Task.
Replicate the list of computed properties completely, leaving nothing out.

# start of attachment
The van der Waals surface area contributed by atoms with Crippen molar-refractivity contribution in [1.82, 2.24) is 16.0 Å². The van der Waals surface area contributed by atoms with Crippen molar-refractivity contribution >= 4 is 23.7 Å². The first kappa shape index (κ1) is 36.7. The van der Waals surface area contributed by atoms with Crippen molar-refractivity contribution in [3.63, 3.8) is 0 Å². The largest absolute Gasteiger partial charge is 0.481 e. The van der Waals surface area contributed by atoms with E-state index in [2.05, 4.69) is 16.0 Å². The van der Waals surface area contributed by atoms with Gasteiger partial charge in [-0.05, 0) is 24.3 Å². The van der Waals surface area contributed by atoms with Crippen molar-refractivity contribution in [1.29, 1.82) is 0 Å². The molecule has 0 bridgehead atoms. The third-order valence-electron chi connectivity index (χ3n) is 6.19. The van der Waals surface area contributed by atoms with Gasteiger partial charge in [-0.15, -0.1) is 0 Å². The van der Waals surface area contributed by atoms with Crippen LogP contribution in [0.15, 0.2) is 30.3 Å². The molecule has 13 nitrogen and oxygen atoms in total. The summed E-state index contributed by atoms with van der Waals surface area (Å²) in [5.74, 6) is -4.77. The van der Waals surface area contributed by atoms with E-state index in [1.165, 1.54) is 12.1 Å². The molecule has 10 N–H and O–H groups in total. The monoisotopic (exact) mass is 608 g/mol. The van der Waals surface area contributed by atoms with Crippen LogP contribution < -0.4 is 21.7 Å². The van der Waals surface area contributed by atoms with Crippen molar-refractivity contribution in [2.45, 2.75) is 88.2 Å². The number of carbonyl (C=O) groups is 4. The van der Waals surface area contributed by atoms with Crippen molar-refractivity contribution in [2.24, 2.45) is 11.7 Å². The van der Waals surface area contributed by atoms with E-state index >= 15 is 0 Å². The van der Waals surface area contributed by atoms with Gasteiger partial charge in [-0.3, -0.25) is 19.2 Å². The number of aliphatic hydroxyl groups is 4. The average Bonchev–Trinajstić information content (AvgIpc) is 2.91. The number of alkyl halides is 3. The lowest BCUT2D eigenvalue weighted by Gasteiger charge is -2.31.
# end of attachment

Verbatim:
The van der Waals surface area contributed by atoms with Crippen molar-refractivity contribution in [1.82, 2.24) is 16.0 Å². The van der Waals surface area contributed by atoms with Crippen molar-refractivity contribution >= 4 is 23.7 Å². The first kappa shape index (κ1) is 36.7. The van der Waals surface area contributed by atoms with Crippen molar-refractivity contribution in [3.63, 3.8) is 0 Å². The largest absolute Gasteiger partial charge is 0.481 e. The van der Waals surface area contributed by atoms with E-state index in [2.05, 4.69) is 16.0 Å². The van der Waals surface area contributed by atoms with Gasteiger partial charge in [-0.05, 0) is 24.3 Å². The van der Waals surface area contributed by atoms with Crippen molar-refractivity contribution in [1.29, 1.82) is 0 Å². The molecule has 0 bridgehead atoms. The third-order valence-electron chi connectivity index (χ3n) is 6.19. The van der Waals surface area contributed by atoms with Gasteiger partial charge in [-0.15, -0.1) is 0 Å². The van der Waals surface area contributed by atoms with Crippen LogP contribution in [0.15, 0.2) is 30.3 Å². The molecule has 13 nitrogen and oxygen atoms in total. The summed E-state index contributed by atoms with van der Waals surface area (Å²) in [5.74, 6) is -4.77. The van der Waals surface area contributed by atoms with E-state index in [1.165, 1.54) is 12.1 Å². The molecule has 10 N–H and O–H groups in total. The monoisotopic (exact) mass is 608 g/mol. The van der Waals surface area contributed by atoms with Crippen LogP contribution < -0.4 is 21.7 Å². The van der Waals surface area contributed by atoms with Crippen molar-refractivity contribution in [2.45, 2.75) is 88.2 Å². The number of carbonyl (C=O) groups is 4. The van der Waals surface area contributed by atoms with Crippen molar-refractivity contribution in [2.24, 2.45) is 11.7 Å². The van der Waals surface area contributed by atoms with E-state index >= 15 is 0 Å². The van der Waals surface area contributed by atoms with Gasteiger partial charge in [-0.3, -0.25) is 19.2 Å². The number of aliphatic hydroxyl groups is 4. The average Bonchev–Trinajstić information content (AvgIpc) is 2.91. The number of alkyl halides is 3. The lowest BCUT2D eigenvalue weighted by Gasteiger charge is -2.31.